Some of you have been asking about the recent earthquake in Christchurch. We were in Auckland at the time, so we didn't experience it firsthand. We heard about it on the news shortly after it happened.
Earthquakes are part of the deal when you come here. GeoNets estimates that about 20,000 earthquakes happen around NZ each year, although only about 250 of those are big enough to feel. (And New Zealand doesn't even make the top 10 for earthquakes around the world!) Severe earthquakes like the one on Sunday happen much less often. If you're interested in info on the magnitudes and locations of recent (felt) earthquakes in New Zealand, the button below will take you to a website that tracks them. I usually check it if I think I've felt a little rumbling, just to satisfy that age old question: earthquake or really big truck?
This quake was one of many that have been part of the chain reaction the magnitude 7.1 earthquake of 2010 (including the much more famous 2011 quake) caused. At magnitude 5.7 this one was decidedly tamer, but it probably brought back some unwelcome memories. While it caused a huge chunk of cliff to cleave away and seriously rattled some people, I haven't been able to find any reports of serious injuries or deaths in this or any of the aftershocks that have followed. If you want to read more about the recent earthquake, its cause, and the likelihood of repeats in the area, the below button links to an article about it.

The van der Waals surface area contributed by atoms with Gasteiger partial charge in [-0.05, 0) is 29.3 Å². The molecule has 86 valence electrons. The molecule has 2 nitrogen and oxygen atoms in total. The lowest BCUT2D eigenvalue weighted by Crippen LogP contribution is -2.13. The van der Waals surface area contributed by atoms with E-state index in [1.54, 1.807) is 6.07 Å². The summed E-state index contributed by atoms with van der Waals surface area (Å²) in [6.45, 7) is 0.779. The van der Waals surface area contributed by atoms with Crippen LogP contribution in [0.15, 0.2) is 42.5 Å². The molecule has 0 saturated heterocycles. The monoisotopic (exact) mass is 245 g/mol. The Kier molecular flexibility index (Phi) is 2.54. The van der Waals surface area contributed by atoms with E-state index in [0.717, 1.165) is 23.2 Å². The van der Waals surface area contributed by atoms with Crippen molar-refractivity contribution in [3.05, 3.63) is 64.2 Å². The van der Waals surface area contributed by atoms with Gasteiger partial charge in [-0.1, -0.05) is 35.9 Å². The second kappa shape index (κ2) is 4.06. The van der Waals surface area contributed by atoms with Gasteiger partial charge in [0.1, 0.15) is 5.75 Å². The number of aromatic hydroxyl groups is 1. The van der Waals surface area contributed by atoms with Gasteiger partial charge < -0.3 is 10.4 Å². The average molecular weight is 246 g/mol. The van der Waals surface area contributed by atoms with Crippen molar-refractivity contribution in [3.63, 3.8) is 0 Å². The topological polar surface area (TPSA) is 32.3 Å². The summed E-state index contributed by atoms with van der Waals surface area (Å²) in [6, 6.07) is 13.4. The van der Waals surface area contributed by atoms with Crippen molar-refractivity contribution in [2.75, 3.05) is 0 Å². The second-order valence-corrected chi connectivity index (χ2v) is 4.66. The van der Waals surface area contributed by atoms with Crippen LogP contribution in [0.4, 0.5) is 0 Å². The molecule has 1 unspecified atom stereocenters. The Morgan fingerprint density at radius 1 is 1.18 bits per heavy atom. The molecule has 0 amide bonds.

It stands to reason that the people who remain in Christchurch five years after such a big earthquake must be cut from sturdy cloth, and some are saying that the media coverage of this has been overblown and even said the recent earthquake was not a big deal. People steadied their TVs, things fell of shelves, buildings were evacuated--all pretty normal in a place that feels the earth shake regularly. However, I can't imagine the people who witnessed the cliff falling would say that wasn't a big deal to them. (Note to self, don't live on a cliff in an earthquake prone area.) At least as an outsider, it seems natural to question your safety. The truth is usually somewhere in the middle, but given that the city is used to dealing with events like this, and everyone came out OK, I'd call that a win.
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